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|Title:||Thermal comfort and IAQ characteristics of naturally/mechanically ventilated and air-conditioned bedrooms in a hot and humid climate||Authors:||Sekhar, S.C.
Hot and humid climate
Indoor air Quality
Naturally/Mechanically ventilated Bedroom
|Issue Date:||2011||Citation:||Sekhar, S.C., Goh, S.E. (2011). Thermal comfort and IAQ characteristics of naturally/mechanically ventilated and air-conditioned bedrooms in a hot and humid climate. Building and Environment 46 (10) : 1905-1916. ScholarBank@NUS Repository. https://doi.org/10.1016/j.buildenv.2011.03.012||Abstract:||The characteristics of thermal comfort and indoor air quality (IAQ) in bedrooms, occupants' perceptions and their impact on sleep quality are not often studied. It becomes even more interesting if climatic conditions allow Naturally/Mechanically Ventilated (NMV) concepts as opposed to Air-conditioning (AC) and this becomes very significant from an energy perspective. This paper reports our findings from such a study conducted in a hot and humid climate. Objective measurements of thermal comfort and IAQ were carried out during sleeping period in 12 NMV and 12 AC bedrooms over a period of 2 months. Questionnaire responses were sought from each subject at the end of the objective measurements to assess their perceptions on thermal comfort and indoor air quality of the bedrooms during sleep and their sleeping conditions. Although the "Historical" and "Immediate" responses for the NMV and AC bedrooms indicate that there was a good level of acceptability for both Thermal Comfort and Perceived Air Quality (PAQ), it was found that NMV bedroom was a better sleeping environment. The subjects' immediate perception of PAQ and thermal comfort were reasonably correlated with their historical perceptions. The subjects' perception of PAQ was fairly closely correlated to their perception of Thermal Comfort. There was a considerable increase in the carbon dioxide level in an AC bedroom relative to a NMV bedroom. However, there was no clear evidence to substantiate that sleeping duration decreased with increasing level of carbon dioxide, but the findings do suggest that high level of carbon dioxide may hinder the duration of sleep. © 2011 Elsevier Ltd.||Source Title:||Building and Environment||URI:||http://scholarbank.nus.edu.sg/handle/10635/45873||ISSN:||03601323||DOI:||10.1016/j.buildenv.2011.03.012|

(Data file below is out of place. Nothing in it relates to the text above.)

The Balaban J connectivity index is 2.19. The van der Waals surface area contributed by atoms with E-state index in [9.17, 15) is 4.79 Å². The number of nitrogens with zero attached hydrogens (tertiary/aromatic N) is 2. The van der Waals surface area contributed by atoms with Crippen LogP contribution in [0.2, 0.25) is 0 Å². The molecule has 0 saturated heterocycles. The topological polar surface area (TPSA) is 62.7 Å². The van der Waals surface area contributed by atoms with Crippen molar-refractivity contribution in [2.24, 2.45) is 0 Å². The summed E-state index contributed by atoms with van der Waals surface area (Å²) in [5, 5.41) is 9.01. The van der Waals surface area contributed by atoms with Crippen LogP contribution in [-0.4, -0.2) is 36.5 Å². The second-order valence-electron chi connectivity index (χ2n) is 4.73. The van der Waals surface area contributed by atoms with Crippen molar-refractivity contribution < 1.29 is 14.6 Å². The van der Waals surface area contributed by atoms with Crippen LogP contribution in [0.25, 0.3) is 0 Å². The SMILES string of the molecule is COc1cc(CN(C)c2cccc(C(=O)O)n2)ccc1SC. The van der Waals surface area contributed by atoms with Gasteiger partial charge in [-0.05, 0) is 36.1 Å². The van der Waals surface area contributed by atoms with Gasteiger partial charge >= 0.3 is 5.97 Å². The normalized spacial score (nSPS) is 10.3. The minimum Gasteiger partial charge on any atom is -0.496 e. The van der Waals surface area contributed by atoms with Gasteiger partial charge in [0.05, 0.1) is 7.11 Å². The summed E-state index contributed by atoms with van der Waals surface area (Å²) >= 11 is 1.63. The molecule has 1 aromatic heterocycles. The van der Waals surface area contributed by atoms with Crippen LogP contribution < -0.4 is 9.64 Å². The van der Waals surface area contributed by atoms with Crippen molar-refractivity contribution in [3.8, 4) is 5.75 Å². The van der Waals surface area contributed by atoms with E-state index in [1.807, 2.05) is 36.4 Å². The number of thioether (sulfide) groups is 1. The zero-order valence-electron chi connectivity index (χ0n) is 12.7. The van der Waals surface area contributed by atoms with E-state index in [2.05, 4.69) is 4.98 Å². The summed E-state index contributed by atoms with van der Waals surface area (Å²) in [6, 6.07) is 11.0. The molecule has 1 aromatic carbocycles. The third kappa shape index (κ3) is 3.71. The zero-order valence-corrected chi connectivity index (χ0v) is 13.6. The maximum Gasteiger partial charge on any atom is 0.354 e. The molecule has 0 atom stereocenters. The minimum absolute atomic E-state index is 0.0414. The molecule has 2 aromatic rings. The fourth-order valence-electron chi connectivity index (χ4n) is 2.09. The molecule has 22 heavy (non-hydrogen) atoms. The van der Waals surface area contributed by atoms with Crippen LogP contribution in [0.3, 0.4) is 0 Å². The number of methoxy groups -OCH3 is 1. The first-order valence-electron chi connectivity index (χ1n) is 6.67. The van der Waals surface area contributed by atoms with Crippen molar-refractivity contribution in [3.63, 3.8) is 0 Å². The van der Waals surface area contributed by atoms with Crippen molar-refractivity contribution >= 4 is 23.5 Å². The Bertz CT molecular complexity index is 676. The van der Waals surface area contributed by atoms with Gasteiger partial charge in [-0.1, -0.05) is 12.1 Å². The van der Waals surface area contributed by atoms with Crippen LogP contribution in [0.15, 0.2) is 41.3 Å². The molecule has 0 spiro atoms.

|Appears in Collections:||Staff Publications|
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